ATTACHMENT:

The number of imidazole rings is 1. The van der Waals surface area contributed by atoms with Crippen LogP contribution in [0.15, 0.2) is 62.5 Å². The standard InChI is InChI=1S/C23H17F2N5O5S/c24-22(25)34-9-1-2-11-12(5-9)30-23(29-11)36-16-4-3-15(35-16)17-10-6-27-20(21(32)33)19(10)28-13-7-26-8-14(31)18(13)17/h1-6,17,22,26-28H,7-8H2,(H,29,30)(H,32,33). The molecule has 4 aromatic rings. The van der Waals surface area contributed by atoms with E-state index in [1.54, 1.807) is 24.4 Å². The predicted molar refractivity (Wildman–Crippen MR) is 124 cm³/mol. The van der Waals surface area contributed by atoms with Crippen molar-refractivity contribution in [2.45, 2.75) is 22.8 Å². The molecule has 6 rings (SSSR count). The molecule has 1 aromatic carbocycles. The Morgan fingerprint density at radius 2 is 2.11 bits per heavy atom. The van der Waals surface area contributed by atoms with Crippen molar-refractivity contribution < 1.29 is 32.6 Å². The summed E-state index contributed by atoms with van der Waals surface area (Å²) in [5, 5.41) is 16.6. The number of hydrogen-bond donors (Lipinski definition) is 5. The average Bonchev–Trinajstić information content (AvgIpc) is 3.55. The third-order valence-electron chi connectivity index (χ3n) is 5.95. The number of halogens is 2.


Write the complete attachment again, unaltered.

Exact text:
The number of imidazole rings is 1. The van der Waals surface area contributed by atoms with Crippen LogP contribution in [0.15, 0.2) is 62.5 Å². The standard InChI is InChI=1S/C23H17F2N5O5S/c24-22(25)34-9-1-2-11-12(5-9)30-23(29-11)36-16-4-3-15(35-16)17-10-6-27-20(21(32)33)19(10)28-13-7-26-8-14(31)18(13)17/h1-6,17,22,26-28H,7-8H2,(H,29,30)(H,32,33). The molecule has 4 aromatic rings. The van der Waals surface area contributed by atoms with E-state index in [1.54, 1.807) is 24.4 Å². The predicted molar refractivity (Wildman–Crippen MR) is 124 cm³/mol. The van der Waals surface area contributed by atoms with Crippen molar-refractivity contribution in [2.45, 2.75) is 22.8 Å². The molecule has 6 rings (SSSR count). The molecule has 1 aromatic carbocycles. The Morgan fingerprint density at radius 2 is 2.11 bits per heavy atom. The van der Waals surface area contributed by atoms with Crippen molar-refractivity contribution < 1.29 is 32.6 Å². The summed E-state index contributed by atoms with van der Waals surface area (Å²) in [5, 5.41) is 16.6. The number of hydrogen-bond donors (Lipinski definition) is 5. The average Bonchev–Trinajstić information content (AvgIpc) is 3.55. The third-order valence-electron chi connectivity index (χ3n) is 5.95. The number of halogens is 2.